views updated

ORKNEY AND SHETLAND DIALECTS The DIALECTS of the Northern Isles of Scotland: conservative varieties of SCOTS heavily influenced by the NORN which they superseded. The most similar mainland varieties are the most conservative of the Central Scots dialects: west Angus and east Perthshire.


(1) Retention of the old front rounded vowel /ø/, written ui, u-e, or ö, as in guid/gude/göd and scull/scule/scöl (2) The preservation of the initial consonant clusters kn-, gn-, and wr-, as in knee /kniː/, gnaw /gnaː/, and wrong /wraŋ/. (3) Due to the Norn substratum: the stopping of the voiced and voiceless dental fricatives (this and blithe pronounced ‘dis’ and ‘blide’; three and earth pronounced ‘tree’ and ‘eart’); unvoiced realizations of /dʒ/ (‘chest’ for just). (4) Shetland tends to simplify /tʃ/ to /ʃ/: ‘sheese’ for cheese. (5) Shetland, like Icelandic, merges /hw/ and /kw/, in most localities as /kw/ (white pronounced ‘quite’), but in south Mainland as /hw/ (quite pronounced ‘white’), or with the sounds interchanged (‘kweel’ for wheel, ‘hween’ for queen).


(1) Familiar thou/the/thy alongside respectful ye/you/your. (2) Probably of Norn origin is the use of gender-marked personal pronouns, especially he, for weather, time, and other natural phenomena: He was blaain a gale It was blowing a gale. (3) Commonly, perfective be rather than have: I'm walked a piece the day I've walked a long way today. (4) Limited use of simple inversion to form questions, as an alternative to the use of an auxiliary: Whit tinks du?/Whit does du tink? What do you think? and—a further example of (3) Is du heard aboot yun afore? Have you heard about that before? (5) Characteristic reflexive usages, especially in the imperative: Heest dee! Hurry up!; Dip dee a meenit! Sit down for a minute!; A'll geng an rest me whin a'm pitten da bairns ta da scöl I'll go and have a rest when I've put the children to school.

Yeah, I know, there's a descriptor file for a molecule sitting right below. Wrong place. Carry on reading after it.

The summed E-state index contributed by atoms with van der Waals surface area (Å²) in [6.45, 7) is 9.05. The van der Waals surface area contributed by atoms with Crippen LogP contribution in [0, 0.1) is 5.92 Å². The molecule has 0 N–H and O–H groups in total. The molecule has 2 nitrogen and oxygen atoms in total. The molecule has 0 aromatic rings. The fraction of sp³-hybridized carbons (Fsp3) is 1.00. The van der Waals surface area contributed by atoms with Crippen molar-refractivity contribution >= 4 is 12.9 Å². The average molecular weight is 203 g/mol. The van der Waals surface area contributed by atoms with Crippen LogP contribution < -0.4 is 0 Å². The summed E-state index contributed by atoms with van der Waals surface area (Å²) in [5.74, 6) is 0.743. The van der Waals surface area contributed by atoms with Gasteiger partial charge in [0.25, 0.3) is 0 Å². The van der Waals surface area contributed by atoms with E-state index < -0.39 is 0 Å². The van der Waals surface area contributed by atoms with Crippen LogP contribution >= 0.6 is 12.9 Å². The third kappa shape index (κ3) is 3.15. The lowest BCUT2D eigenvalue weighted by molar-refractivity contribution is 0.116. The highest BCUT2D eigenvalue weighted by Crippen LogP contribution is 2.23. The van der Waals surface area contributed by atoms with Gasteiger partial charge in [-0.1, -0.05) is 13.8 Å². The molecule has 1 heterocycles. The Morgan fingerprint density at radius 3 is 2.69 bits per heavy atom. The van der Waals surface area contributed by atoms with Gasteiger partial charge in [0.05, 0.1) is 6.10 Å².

(1) The vocabularies of the Northern Isles are distinct from those of other Scots dialects, mainly in their massive borrowing from Norn, of which over a thousand items survive. Typical examples of those in everyday use are: benkle dent, crumple; frush splutter, froth; gaan gawp; glaep gulp down, swallow greedily; oag crawl; peedie (Orkney)/peerie (Shetland) little; roog heap, pile; skoit peep, take a look; smucks carpet slippers; spret rip open, burst; tirn angry; trivvel grope, feel one's way. (2) Some words are structurally unusual for Scots, such as andoo to row a boat slowly against the tide, brigdie/brigda a basking shark, fluckra snow in large flakes, glimro phosphorescence (Orkney), hyadens animal carcasses (Shetland). (3) Some words fossilize Old Norse inflectional endings: the strong masculine -r in ilder fire (in the now-obsolete Shetland sea-language), shalder an oyster-catcher; the weak masculine -i in arvie chickweed, galtie a pig, boar, hegrie a heron; the weak feminine -a in arvo chickweed, shaela hoar-frost (Shetland); the vocative in the former Birsay terms of address gullie to a man, gullo to a woman; and the gender distinctions in the Shetland sea-terms russie a stallion, russa a mare. (4) Some nouns contain the Old Norse suffixed definite article (i)nn: croopan trunk of the body, fyandin the devil (Shetland), knorin boat (Shetland), and the Shetland sea-terms birten fire, hestin horse, monen moon, and sulin sun. (5) Unique to Shetland, though now mostly archaic, are words borrowed from Dutch fishermen, who have visited Shetland since the 17c: blöv to die, forstaa to understand, kracht energy, maat a friend, stör a penny. See DIALECT (SCOTLAND).